Tuesday, Oct 04, 2022

China’s centrality to global economy makes coronavirus disruption more acute

China is the second-biggest economy in the world. Any slip in its growth — the conservative estimate is 0.5 per cent as of now — would affect the global economy. The impact of coronavirus would be much more through trade routes and the shock to the global value chain.

coronavirus, coronavirus latest news, coronavirus news, coronavirus in delhi, coronavirus in delhi news, coronavirus prevention, coronavirus infection, coronavirus in india, coronavirus in china, coronavirus death toll, Indian express Passengers wearing masks wait in a line to check-in to a flight to Shanghai . (AP Photo/File)

The Coronavirus, which began as an epidemic across China, has affected more than 92,000 people out of which 80,000 confirmed cases are in mainland China alone, with the death toll reaching 3,130 people. There is also an increasing fear that the pandemic will spread across other regions. The situation is a public health emergency and the global community is anxiously looking forward to an early solution and containment.

China is the second-biggest economy in the world. Any slip in its growth — the conservative estimate is 0.5 per cent as of now — would affect the global economy. There are estimates that the world economy will grow at 2.3 per cent this year — 0.2 per cent lower than earlier forecasted. However, the impact of the virus would be much more through trade routes and the shock to the global value chain. China is not only the world’s factory but also a huge market. China’s share in world trade is around 12.5 per cent — its imports are $2.1 trillion (11.7 per cent of global imports) and exports $2.4 trillion (13.4 per cent of global exports). Almost 45 per cent of China’s exports comprise of electrical machinery and equipment, including computers, which would disrupt the global production network.

Australia, Singapore and South East Asian countries will be the worst affected, given the economic and market exposure to China. Australia and Singapore could face not just disruptions in the flow of goods and services but also a loss in reveneue from tourists and students from China. The ripple effects of the virus are being felt across the commodities market as well — crude oil is down by 15 per cent, affecting oil-exporting countries and there has been a fall in prices of metals like copper affecting Peru, Chile and Indonesia. China is the biggest consumer of these products.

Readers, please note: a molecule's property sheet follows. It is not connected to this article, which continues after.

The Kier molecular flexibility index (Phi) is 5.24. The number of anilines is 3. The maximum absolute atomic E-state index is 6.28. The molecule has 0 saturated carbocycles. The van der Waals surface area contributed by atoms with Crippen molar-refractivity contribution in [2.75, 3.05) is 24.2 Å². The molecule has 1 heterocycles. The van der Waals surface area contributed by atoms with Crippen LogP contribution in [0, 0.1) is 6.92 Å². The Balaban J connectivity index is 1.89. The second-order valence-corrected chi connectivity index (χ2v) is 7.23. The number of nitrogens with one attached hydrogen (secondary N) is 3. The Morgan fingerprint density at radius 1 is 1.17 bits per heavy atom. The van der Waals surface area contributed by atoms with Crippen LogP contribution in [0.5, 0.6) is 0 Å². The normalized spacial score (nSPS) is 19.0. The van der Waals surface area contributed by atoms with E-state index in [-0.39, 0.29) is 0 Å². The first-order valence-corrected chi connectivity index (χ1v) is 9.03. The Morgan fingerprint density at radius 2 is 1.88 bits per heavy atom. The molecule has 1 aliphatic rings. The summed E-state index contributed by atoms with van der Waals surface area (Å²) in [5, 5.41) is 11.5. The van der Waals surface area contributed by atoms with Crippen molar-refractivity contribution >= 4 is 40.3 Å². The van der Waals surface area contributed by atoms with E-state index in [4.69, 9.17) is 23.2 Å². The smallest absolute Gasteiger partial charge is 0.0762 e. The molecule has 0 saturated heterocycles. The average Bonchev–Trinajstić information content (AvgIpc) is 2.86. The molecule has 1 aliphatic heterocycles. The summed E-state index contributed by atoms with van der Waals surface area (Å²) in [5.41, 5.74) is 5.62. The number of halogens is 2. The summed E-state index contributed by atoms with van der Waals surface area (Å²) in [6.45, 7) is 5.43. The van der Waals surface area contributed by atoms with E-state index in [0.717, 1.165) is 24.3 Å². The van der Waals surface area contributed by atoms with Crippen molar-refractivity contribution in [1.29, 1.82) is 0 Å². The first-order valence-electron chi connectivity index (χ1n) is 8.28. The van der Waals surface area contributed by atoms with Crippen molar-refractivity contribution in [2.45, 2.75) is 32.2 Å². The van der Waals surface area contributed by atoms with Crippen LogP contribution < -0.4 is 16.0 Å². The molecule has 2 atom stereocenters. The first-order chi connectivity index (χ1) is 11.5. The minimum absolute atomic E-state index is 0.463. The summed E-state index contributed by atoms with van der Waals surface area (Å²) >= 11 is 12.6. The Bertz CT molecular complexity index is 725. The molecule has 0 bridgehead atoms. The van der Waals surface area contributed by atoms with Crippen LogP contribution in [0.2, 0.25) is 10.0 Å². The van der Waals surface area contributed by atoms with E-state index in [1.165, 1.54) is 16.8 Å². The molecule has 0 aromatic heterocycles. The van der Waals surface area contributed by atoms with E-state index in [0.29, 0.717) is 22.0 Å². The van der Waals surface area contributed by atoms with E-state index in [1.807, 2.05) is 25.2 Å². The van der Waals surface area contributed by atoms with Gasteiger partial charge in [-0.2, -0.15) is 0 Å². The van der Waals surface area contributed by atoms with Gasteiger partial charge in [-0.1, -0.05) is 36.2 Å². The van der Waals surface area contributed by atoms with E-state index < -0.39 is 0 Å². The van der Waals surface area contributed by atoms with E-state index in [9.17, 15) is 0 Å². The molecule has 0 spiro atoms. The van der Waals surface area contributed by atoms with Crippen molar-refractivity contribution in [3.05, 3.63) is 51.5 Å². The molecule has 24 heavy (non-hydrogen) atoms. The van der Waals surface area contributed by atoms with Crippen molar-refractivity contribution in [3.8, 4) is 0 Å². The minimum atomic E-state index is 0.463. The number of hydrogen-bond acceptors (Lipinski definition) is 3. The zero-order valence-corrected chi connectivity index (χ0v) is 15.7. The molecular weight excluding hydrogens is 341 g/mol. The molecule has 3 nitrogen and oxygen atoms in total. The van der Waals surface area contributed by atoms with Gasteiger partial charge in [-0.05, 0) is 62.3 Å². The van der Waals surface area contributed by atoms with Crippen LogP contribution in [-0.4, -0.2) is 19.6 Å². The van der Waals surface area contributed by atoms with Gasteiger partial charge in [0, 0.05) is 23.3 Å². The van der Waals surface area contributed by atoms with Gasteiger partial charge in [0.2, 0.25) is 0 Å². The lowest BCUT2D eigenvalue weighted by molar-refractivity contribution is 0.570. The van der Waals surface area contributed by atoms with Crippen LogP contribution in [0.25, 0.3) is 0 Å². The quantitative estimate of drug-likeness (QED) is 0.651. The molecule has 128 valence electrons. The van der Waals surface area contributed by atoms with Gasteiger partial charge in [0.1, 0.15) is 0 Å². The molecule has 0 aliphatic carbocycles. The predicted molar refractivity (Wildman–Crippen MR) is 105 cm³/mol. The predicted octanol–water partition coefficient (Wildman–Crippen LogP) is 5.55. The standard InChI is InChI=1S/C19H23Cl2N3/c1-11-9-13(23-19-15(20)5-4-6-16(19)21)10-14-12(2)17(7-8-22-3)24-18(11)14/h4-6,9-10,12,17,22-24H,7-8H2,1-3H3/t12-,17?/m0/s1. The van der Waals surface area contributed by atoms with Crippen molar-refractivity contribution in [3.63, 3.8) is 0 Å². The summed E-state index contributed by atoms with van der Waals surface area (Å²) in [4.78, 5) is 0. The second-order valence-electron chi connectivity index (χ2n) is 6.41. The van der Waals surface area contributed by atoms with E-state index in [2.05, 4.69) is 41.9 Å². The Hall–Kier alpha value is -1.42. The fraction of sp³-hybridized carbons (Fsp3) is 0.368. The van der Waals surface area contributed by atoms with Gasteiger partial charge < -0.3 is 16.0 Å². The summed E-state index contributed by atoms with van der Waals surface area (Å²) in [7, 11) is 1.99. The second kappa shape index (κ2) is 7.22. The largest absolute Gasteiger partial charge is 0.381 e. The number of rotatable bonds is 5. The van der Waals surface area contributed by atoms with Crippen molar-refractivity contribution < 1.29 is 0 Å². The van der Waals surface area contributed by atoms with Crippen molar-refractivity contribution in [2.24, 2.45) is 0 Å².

China is India’s largest trading partner, accounting for 5 per cent of the country’s exports and 14 per cent of imports. India is dependent on Chinese imports in healthcare and pharmaceuticals (active pharma ingredients), smartphones and accessories, solar cells and modules and many other products. India’s solar power plants import about 80 per cent of components from China, thereby affecting the efforts in renewable energy. A supply crunch in components and finished products from China will increase the cost of production and general price level. This comes at a time when the Indian economy is sluggish.

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The disruption to India’s manufacturing supply chain may lead to shortages of finished products, higher prices and job losses. Indian exports to China will also be hit significantly in organic chemicals (17 per cent), yarn (21 per cent), metal ores (68 per cent), building material (31 per cent). India accounts for nearly 16 per cent of China’s cotton imports and 13 per cent of its construction material imports.

There is a belief that this episode provides an opportunity for India to replace Chinese exports, similar to the argument that India would benefit from the tariff war between the US and China. However, it’s not easy to improve export competitiveness and manufacturing in a short time. Many small businesses in India have been impacted due to their dependence on Chinese imports and also because they export components to Chinese factories. At present, the Indian economy, which is grappling with high inflation, would get an immediate respite from the falling crude prices.


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Many compare the current coronavirus to the SARS epidemic in 2003. However, the economic strength and impact of China have significantly changed. China’s share in world trade and GDP was 4 per cent and 5 per cent respectively in 2003; now they are at 16 per cent and 12 per cent. The coronavirus has thus far affected over 70 countries. China’s lockdown and necessary curbs on the movement of people and resources are a big set back to the global value chain. India has been grappling with demand-side problems and corona is a supply-side shock.

This article first appeared in the print edition on March 5, 2020 under the title ‘The cost of a pandemic’. Sahoo and Grover are at the Institute of Economic Growth (IEG), Delhi and St Xavier’s College, Mumbai, respectively.

First published on: 05-03-2020 at 12:40:36 am
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